The number on the scale can only tell us so much, right?
Frustrated that yet another pair of old jeans (probably shrunk in the dryer) didn’t fit (AT ALL!) even though I was wearing a new pair of the same brand and size with no problem, I decided to mount the scale for the first time in about a year and a half, against my better judgement.
I dug around until I found the digital scale I’d bought to monitor my weight in college to avoid gaining the freshman fifteen.
2 times, I got the same result (fully clothed, since I wasn’t going to go through my old obsessive ritual of stripping down to get the “best” reading possible)- 224.5, half a pound over my weight the first week I did Weight Watchers when I was twelve years old. I had gotten down to a comfortable 175ish and then to a 140/145 when I was watching my eating a little too closely in my early teens. In college, I fluctuated around 190-210, have no idea what I weighed in my depressive period after college (might have been 214), and then I went to France. I ate delicious food, enjoyed my meals, and learned to cook.
I had to get weighed to get subscribed to the national health insurance. If I remember correctly, it was something like 80 kg! That is to say, around 180/175! The health lady told me I was at the top of the acceptable range, but boy, was I happy to be in the range! And I was so proud not to be among the people getting blood tested for diabetes (especially considering half my family is diabetic due to obesity!)
So that was the last time I got weighed, and even though my body had once not too long ago whispered to me not to try to lose weight anymore and focus on being healthy instead, I weighed myself anyway. As before, I looked to the scale for validation. And didn’t find it.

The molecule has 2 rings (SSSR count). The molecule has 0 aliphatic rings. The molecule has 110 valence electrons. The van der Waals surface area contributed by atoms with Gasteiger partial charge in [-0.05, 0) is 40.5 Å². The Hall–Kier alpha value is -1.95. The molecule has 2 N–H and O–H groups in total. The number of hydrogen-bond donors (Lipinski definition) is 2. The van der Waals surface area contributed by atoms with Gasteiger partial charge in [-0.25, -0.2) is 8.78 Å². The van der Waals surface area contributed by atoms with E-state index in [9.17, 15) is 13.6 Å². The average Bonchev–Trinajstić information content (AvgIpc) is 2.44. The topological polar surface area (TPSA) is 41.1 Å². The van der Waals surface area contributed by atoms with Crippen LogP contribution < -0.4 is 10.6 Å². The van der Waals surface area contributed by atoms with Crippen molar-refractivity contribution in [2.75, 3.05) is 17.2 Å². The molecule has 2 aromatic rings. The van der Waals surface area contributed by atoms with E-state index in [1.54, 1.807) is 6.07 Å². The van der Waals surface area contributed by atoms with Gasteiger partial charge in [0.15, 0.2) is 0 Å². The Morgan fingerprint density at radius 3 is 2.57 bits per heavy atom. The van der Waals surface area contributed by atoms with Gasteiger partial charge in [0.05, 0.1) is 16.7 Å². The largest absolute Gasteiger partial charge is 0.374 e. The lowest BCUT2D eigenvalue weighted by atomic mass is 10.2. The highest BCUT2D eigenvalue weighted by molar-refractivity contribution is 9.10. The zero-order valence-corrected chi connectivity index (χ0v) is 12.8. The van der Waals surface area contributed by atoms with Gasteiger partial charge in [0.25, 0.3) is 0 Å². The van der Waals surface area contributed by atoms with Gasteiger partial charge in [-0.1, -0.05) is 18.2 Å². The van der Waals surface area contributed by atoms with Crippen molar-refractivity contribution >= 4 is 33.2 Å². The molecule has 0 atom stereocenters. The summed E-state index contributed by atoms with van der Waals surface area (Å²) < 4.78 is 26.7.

However, the ironic thing is that I’ll admit I’ve probably gained 5-10 lbs, linked in part to my post-France depressiveness and being in America, but for the most part, my clothes all fit. There are a few items that were iffy that are now a no go. And to be fair, in France I was mostly wearing clothes that were airdryed and now everything is going through the dryer. I know for a fact some of my pjs shrunk (now high waters) so I assume the rest of my clothes, especially jeans with stretch materials, have suffered a similar fate.
So no, I am not going to let this discovery throw me into a depression. I’m still going to eat well and enjoy my Easter. In fact, it’s amazing how great my life is, and how THAT HAS NOTHING TO DO WITH THE SCALE. I’ll admit I’ve felt too fat and ugly for my Parisian boo, Y, at times, but he never seemed to mind my extra squishiness.
And let’s face it: I’ve been going to yoga 2-4 times per week for the past 3 months, have dramatically decreased my intake of soda (sometimes substituting caloric juice options), and just this week have really cut down on my sweets, which did get a bit out of control and were an emotional eating haven.
So in other words, I’ve made a lot of progress. For the most part, my life is pretty grand. I don’t feel ugly at all. I think my tummy looks a little chubbier than it did before, and that is something I’d like to change. But really, I think I need to commend myself for the hard work I’ve been doing of forging a new identity and trying to figure out what I want to do with my life. I may not have As on my report card or be at the magic number on the scale, but through the symptoms of struggle I think I’m really onto something.
The scale does not define me.